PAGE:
Using React Grid System for Responsive Web Apps

React Grid System is a handy tool that provides a responsive grid layout for React applications inspired by Bootstrap. The library allows for user configuration, including letting you set breakpoints, total columns, and even the maximum screen size.

Grid Configuration

By default, React Grid System sets up the grid with the following configuration:


{
  gridColumns: 12,
  gutterWidth: 30,
  containerWidths: [540, 740, 960, 1140, 1540],
  breakpoints: [576, 768, 992, 1200, 1600],
  maxScreenClass: "xxl",
  defaultScreenClass: "xxl",
}

These properties can be updated by providing new values to the setConfiguration function at app start up.


setConfiguration({ gridColumns: 24 });

Containers, Rows, and Columns

To utilize the grid, we’ll need to first create a container. This is just a wrapper around the grid to which we can add rows and columns. Rows are how components are placed along the vertical axis. Similarly, columns define how content fills in along the horizontal axis. Both rows and columns can be nested within each other. This means you can have multiple smaller grids within the larger container grid.

Below is an example of how to implement a simple grid.


<Container>
  <Row>
    <Col>Column 1</Col>
  </Row>
</Container>

A single column

Of course, this grid only contains a single column, so it will just fill up the entire width of the container. If we were to add another column, the two columns will share the space equally.


<Container>
  <Row>
    <Col>Column 1</Col>
    <Col>Column 2</Col>
 </Row>
</Container>

Two columns of equal width

But what if we want columns of different widths? We can define that as a property of the column.


<Container>
 <Row>
    <Col sm={4}>
      Column 1
    </Col>
    <Col sm={1}>
      Column 2
    </Col>
    <Col sm={7}>
      Column 3
    </Col>
  </Row>
</Container>

Three columns of different widths

Note the property name of “sm”. This is because it defines the number of columns to take up for small screen sizes. Available sizes include “xs”, “sm”, “md”, “lg”, “xl”, and “xxl”. However, if only one of these is defined, that will be the number of columns the Col will take up at any screen size. I’ll discuss defining behavior for different screen sizes in the next section.

Controlling Behavior at Different Screen Sizes

Using React Grid System is especially helpful with making web apps that are both desktop- and mobile-friendly. To accomplish this, React Grid System lets you set how many columns are taken up by various elements on different screen sizes.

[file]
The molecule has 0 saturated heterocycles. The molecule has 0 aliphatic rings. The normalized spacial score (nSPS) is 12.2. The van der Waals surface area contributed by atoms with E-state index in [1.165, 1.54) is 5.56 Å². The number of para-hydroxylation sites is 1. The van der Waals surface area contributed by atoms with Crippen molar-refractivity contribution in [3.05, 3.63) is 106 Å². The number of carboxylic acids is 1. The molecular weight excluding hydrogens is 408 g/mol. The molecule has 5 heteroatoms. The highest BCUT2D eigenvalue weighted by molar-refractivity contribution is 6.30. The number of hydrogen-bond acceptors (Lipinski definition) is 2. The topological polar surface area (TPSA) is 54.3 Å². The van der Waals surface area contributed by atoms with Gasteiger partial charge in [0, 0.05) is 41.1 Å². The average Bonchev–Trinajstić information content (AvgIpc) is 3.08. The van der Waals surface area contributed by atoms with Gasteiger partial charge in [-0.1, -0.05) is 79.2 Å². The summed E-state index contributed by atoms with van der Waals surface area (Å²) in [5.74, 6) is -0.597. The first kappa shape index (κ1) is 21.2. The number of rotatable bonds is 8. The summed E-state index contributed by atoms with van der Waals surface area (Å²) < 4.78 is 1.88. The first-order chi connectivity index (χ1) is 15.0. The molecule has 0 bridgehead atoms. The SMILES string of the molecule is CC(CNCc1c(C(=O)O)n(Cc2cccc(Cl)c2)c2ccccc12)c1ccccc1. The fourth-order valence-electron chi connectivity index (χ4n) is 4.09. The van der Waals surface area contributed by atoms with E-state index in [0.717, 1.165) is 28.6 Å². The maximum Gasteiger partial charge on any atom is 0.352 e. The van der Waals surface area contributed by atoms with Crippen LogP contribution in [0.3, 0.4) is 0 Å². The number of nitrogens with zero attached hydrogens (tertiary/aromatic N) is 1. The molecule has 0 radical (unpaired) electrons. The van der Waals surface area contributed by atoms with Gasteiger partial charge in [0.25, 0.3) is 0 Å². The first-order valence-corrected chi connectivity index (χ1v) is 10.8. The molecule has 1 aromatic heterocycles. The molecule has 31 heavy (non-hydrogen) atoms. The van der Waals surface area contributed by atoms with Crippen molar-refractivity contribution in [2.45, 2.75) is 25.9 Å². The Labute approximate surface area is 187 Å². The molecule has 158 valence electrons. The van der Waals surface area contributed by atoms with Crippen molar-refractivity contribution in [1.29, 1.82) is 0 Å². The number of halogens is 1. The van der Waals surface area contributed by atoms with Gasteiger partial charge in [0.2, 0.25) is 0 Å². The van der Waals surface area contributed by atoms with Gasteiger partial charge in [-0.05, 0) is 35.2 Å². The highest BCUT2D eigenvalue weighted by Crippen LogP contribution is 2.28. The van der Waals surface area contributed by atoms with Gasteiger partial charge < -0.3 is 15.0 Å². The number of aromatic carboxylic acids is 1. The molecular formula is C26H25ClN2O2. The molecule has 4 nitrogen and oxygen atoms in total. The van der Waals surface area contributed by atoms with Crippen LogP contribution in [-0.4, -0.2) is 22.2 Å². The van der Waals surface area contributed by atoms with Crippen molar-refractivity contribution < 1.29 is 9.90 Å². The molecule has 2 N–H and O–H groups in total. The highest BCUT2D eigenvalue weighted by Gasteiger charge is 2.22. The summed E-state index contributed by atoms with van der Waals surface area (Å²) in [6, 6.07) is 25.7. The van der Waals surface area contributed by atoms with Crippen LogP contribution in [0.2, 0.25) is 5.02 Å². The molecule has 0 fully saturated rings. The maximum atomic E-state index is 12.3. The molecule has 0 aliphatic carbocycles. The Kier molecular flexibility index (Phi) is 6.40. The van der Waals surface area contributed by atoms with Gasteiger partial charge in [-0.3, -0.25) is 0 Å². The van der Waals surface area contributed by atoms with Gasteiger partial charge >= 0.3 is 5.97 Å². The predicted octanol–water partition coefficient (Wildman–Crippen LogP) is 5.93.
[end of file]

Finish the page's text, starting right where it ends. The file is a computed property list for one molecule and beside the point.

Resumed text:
From the example above, we can define the number of columns for smaller screens vs. larger screens.


<Container>
 <Row>
    <Col sm={4} md={4}>
      Column 1
    </Col>
    <Col sm={4} md={1}>
      Column 2
    </Col>
    <Col sm={4} md={7}>
      Column 3
    </Col>
  </Row>
</Container>

The “md” property will define the number of columns to take up for screens of size medium or larger.

Three columns of different sizes on desktop

The “sm” property defines the same for small and extra small screens.

Three columns of the same width on mobile

Styles for Different Screen Sizes

Adjusting the width of components based on screen sizes is possible with React Grid System, but so is completely changing styling. To do this, we can utilize the useScreenClass hook. This hook provides us with the current screen size (“xs”, “sm”, “md”, etc.).


const screenClass = useScreenClass();
return (
  <div
    style={{
      backgroundColor: ["sm", "xs"].includes(screenClass)
        ? "yellow"
        : "teal",
    }}
  >
    Hello World
  </div>
);

This code updates the background to yellow if the screen class is small or extra small. On all other screen sizes, it will appear as teal.

Rather than relying on listing out each screen class for styles. It can be useful to create a helper method to classify screen types for you.


export type ScreenType = "desktop" | "tablet" | “mobile";
const tabletScreenSizes = ["md"];
const mobileScreenSizes = ["xs", “sm"];
export function getScreenType(screenClass: string): ScreenType {
  if (mobileScreenSizes.includes(screenClass)) {
    return "mobile";
  } else if (tabletScreenSizes.includes(screenClass)) {
    return "tablet";
  }
  return "desktop";
}

This provides us with definitions for screen types that we can use throughout the codebase.

Using React Grid System for Responsive Web Apps

Utilizing tools like React Grid System helps us to effectively create and style responsive web apps.

The post Using React Grid System for Responsive Web Apps appeared first on Atomic Spin.


Source: Atomic Object

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